Our Cousins Are Sick

By Carl Zimmer | April 2, 2009 11:51 am

Bonobos, along with chimpanzees, are our closest living relatives. Unfortunately the entire species has dwindled down to a few thousand survivors, all in the Democratic Republic of Congo. This morning I got a worrying email from Vanessa Woods, a bonobo expert who’s at a bonobo research facility in DRC:

In the last month, a flu epidemic has hit the bonobo sanctuary where we work: Lola ya bonobo (www.friendsofbonobos.org). It is the only bonobo sanctuary in the world, with over 60 orphans from the bushmeat trade.

The virus has infected over 20 bonobos and counting, and has already killed four. Another 3 have died, we aren’t sure of the cause, so it could be as many as seven, which means the sanctuary has already lost over a tenth of its population.

The symptoms are a dry cough, followed by a runny nose. But then the bonobos start hyperventilating, it’s like they can’t get enough air. They die as quickly as 72 hours after the initial symptoms. The problem is, the virus hasn’t seem to run its course, it’s been through the nursery twice, and is bouncing back and forth between the enclosures.

The only enclosure that is safe is the quarantined bonobos who will be released back into the wild in June this year.

Bonobos, known as the peaceful ape, are also the most endangered, with as few as 10,000 left in the wild. They share 98.7% of our DNA, like chimps, but unlike chimps who have murder, rape, and war in their societies, bonobos communities are female dominated and have very little violence. Their similarity to humans is why the virus could jump so quickly.

Lola ya Bonobo is critical to the conservation of bonobos, both through education (30,000 Congolese visit the sanctuary every year, most of them school children) and the release project which will be the first time bonobos have been released into the wild.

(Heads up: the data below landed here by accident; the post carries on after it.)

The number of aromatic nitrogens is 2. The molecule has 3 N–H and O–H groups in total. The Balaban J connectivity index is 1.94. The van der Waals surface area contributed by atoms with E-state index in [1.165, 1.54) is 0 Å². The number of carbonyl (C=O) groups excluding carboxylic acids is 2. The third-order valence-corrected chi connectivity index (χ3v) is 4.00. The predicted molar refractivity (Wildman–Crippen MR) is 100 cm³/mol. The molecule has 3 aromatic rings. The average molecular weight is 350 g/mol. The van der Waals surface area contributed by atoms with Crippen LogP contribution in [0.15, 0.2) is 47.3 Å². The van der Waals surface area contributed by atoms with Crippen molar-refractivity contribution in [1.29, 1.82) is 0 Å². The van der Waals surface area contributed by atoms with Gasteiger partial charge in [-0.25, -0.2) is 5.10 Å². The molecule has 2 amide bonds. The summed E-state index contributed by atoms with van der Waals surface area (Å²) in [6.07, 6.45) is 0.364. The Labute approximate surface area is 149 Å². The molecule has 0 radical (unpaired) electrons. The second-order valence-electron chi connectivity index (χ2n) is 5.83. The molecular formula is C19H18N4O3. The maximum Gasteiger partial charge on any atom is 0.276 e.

The economic crisis has also hit Congo, and the sanctuary is down $33,000 for food this year. No food = no medicine, and the drugs and equipment to treat this kind of epidemic are expensive.

If anyone has heard of anything like this illness in great apes, please write to v.woods@duke.edu. If people would like to donate, please visit www.friendsofbonobos.org/support.htm .

 [Image from Friends of Bonobos]


Comments (9)

  1. Michael D.

    From the email, it is not clear if the “flu” they describe has been definitively diagnosed or established as being caused by the influenza virus. Is this the case?

  2. cr

    H5N1 has been in Africa for years – we Are in a Pandemic Alert.
    H5N1 is a multi-mammal species and can infect rodents, cats, dogs, pigs, primates -“potentially any carnivore” FAO said, March, 2006.
    It also can survive in water as fomites at certain temperatures.

    I hope the staff is taking better precautions, and, that actual testing and diagnosis happen soon. (Poor bonobos.)

    H5N1 in humans is remaining fatal unless Tamiflu is started within 48 hours of symptom onset (or sooner; for contacts of suspected/known cases) and it seems to be at least a 10-day course of Tamiflu needed; until viral shedding stops. (Indonesia does it until they rapid-test, “negative”, and then, claims they weren’t H5N1 cases. Lately, Indonesia just says they died of something else- but then use H5N1 coffin protocols- monitor neighborhood health, door-to-door for 21 days; can’t hurt tourism!)

    Young healthy immune systems seem to get cytokine storm from H5N1; as with the 1918 virus.
    Many index cases of human clusters up and died without ever making it to a doctor – and often get left off “official” tallies.

    The so-called “Brisbane” strains of seasonal flu are also worse than the usual, even to the young and healhty, but, they mostly all have a Tamiflu-resistant gene snip, and a gene that increases chance of pneumonia.

    (What is the seasonal influenza vaccine coverage of those Congolese schoolchildren, btw?)
    School families in the US are not being told how to prepare in case of an H5N1 Panflu Year; I suppose things are the same or worse in the DRC.

    What protection does the staff use for the bonobos in quarantine?

  3. The Chip

    The Chimpanzees, are your Cousins not my

    [CZ: Wow. My first comment from a non-human. ;- ) ]


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The Loom

A blog about life, past and future. Written by DISCOVER contributing editor and columnist Carl Zimmer.

About Carl Zimmer

Carl Zimmer writes about science regularly for The New York Times and magazines such as DISCOVER, which also hosts his blog, The LoomHe is the author of 12 books, the most recent of which is Science Ink: Tattoos of the Science Obsessed.


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